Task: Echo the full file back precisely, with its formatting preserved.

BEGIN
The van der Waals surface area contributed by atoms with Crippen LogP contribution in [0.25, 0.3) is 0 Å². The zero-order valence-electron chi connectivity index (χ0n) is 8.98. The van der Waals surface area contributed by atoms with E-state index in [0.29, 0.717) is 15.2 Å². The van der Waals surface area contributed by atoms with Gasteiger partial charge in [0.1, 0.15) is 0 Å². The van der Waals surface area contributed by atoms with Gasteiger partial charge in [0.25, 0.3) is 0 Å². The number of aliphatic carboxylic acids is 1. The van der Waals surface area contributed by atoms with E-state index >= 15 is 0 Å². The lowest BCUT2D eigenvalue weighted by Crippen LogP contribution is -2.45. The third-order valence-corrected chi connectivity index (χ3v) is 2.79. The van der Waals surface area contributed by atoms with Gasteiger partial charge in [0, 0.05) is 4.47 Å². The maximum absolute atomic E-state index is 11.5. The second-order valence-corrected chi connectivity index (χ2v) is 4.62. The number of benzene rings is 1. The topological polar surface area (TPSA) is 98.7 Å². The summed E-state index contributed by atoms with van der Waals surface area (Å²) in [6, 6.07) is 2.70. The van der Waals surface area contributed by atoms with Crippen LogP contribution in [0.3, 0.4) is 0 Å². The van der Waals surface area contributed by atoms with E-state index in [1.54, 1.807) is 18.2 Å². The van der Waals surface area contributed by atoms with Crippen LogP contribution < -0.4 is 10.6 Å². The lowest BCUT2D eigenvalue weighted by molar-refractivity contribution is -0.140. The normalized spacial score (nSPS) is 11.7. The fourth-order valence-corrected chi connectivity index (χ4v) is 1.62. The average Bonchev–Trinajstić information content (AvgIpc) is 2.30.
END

The van der Waals surface area contributed by atoms with Crippen LogP contribution in [0.25, 0.3) is 0 Å². The zero-order valence-electron chi connectivity index (χ0n) is 8.98. The van der Waals surface area contributed by atoms with E-state index in [0.29, 0.717) is 15.2 Å². The van der Waals surface area contributed by atoms with Gasteiger partial charge in [0.1, 0.15) is 0 Å². The van der Waals surface area contributed by atoms with Gasteiger partial charge in [0.25, 0.3) is 0 Å². The number of aliphatic carboxylic acids is 1. The van der Waals surface area contributed by atoms with E-state index >= 15 is 0 Å². The lowest BCUT2D eigenvalue weighted by Crippen LogP contribution is -2.45. The third-order valence-corrected chi connectivity index (χ3v) is 2.79. The van der Waals surface area contributed by atoms with Gasteiger partial charge in [0, 0.05) is 4.47 Å². The maximum absolute atomic E-state index is 11.5. The second-order valence-corrected chi connectivity index (χ2v) is 4.62. The number of benzene rings is 1. The topological polar surface area (TPSA) is 98.7 Å². The summed E-state index contributed by atoms with van der Waals surface area (Å²) in [6, 6.07) is 2.70. The van der Waals surface area contributed by atoms with Crippen LogP contribution in [0.3, 0.4) is 0 Å². The van der Waals surface area contributed by atoms with E-state index in [1.54, 1.807) is 18.2 Å². The van der Waals surface area contributed by atoms with Crippen LogP contribution < -0.4 is 10.6 Å². The lowest BCUT2D eigenvalue weighted by molar-refractivity contribution is -0.140. The normalized spacial score (nSPS) is 11.7. The fourth-order valence-corrected chi connectivity index (χ4v) is 1.62. The average Bonchev–Trinajstić information content (AvgIpc) is 2.30.